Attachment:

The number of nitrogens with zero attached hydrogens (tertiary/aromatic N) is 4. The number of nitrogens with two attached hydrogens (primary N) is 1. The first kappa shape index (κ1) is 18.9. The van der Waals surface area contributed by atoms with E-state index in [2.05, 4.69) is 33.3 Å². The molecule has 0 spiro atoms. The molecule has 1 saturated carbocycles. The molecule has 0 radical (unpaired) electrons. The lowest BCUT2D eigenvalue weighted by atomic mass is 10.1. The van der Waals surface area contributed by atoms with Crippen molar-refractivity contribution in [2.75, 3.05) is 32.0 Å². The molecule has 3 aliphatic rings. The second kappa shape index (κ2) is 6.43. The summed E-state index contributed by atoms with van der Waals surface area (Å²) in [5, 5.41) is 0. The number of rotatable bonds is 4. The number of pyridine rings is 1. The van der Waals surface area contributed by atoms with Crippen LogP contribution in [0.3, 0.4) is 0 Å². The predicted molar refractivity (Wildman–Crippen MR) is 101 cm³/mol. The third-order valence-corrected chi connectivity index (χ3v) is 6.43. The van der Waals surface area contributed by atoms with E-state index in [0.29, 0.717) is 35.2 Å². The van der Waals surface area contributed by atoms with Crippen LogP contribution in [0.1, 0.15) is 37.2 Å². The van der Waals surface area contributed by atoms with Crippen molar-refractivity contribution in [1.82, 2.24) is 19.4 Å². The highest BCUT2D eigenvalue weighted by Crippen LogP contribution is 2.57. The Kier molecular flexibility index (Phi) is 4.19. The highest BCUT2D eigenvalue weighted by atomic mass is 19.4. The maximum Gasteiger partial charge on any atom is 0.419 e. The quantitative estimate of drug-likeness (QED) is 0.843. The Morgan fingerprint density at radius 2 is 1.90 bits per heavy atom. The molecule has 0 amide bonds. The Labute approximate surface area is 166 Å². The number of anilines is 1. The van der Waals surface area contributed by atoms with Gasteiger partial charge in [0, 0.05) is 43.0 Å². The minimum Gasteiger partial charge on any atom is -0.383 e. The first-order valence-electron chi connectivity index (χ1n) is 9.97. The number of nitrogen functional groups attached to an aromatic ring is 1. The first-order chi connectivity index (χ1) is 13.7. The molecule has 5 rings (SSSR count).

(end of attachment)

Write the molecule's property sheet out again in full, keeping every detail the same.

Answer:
The number of nitrogens with zero attached hydrogens (tertiary/aromatic N) is 4. The number of nitrogens with two attached hydrogens (primary N) is 1. The first kappa shape index (κ1) is 18.9. The van der Waals surface area contributed by atoms with E-state index in [2.05, 4.69) is 33.3 Å². The molecule has 0 spiro atoms. The molecule has 1 saturated carbocycles. The molecule has 0 radical (unpaired) electrons. The lowest BCUT2D eigenvalue weighted by atomic mass is 10.1. The van der Waals surface area contributed by atoms with Crippen molar-refractivity contribution in [2.75, 3.05) is 32.0 Å². The molecule has 3 aliphatic rings. The second kappa shape index (κ2) is 6.43. The summed E-state index contributed by atoms with van der Waals surface area (Å²) in [5, 5.41) is 0. The number of rotatable bonds is 4. The number of pyridine rings is 1. The van der Waals surface area contributed by atoms with Crippen LogP contribution in [0.3, 0.4) is 0 Å². The predicted molar refractivity (Wildman–Crippen MR) is 101 cm³/mol. The third-order valence-corrected chi connectivity index (χ3v) is 6.43. The van der Waals surface area contributed by atoms with E-state index in [0.29, 0.717) is 35.2 Å². The van der Waals surface area contributed by atoms with Crippen LogP contribution in [0.1, 0.15) is 37.2 Å². The van der Waals surface area contributed by atoms with Crippen molar-refractivity contribution in [1.82, 2.24) is 19.4 Å². The highest BCUT2D eigenvalue weighted by Crippen LogP contribution is 2.57. The Kier molecular flexibility index (Phi) is 4.19. The highest BCUT2D eigenvalue weighted by atomic mass is 19.4. The maximum Gasteiger partial charge on any atom is 0.419 e. The quantitative estimate of drug-likeness (QED) is 0.843. The Morgan fingerprint density at radius 2 is 1.90 bits per heavy atom. The molecule has 0 amide bonds. The Labute approximate surface area is 166 Å². The number of anilines is 1. The van der Waals surface area contributed by atoms with Gasteiger partial charge in [0, 0.05) is 43.0 Å². The minimum Gasteiger partial charge on any atom is -0.383 e. The first-order valence-electron chi connectivity index (χ1n) is 9.97. The number of nitrogen functional groups attached to an aromatic ring is 1. The first-order chi connectivity index (χ1) is 13.7. The molecule has 5 rings (SSSR count).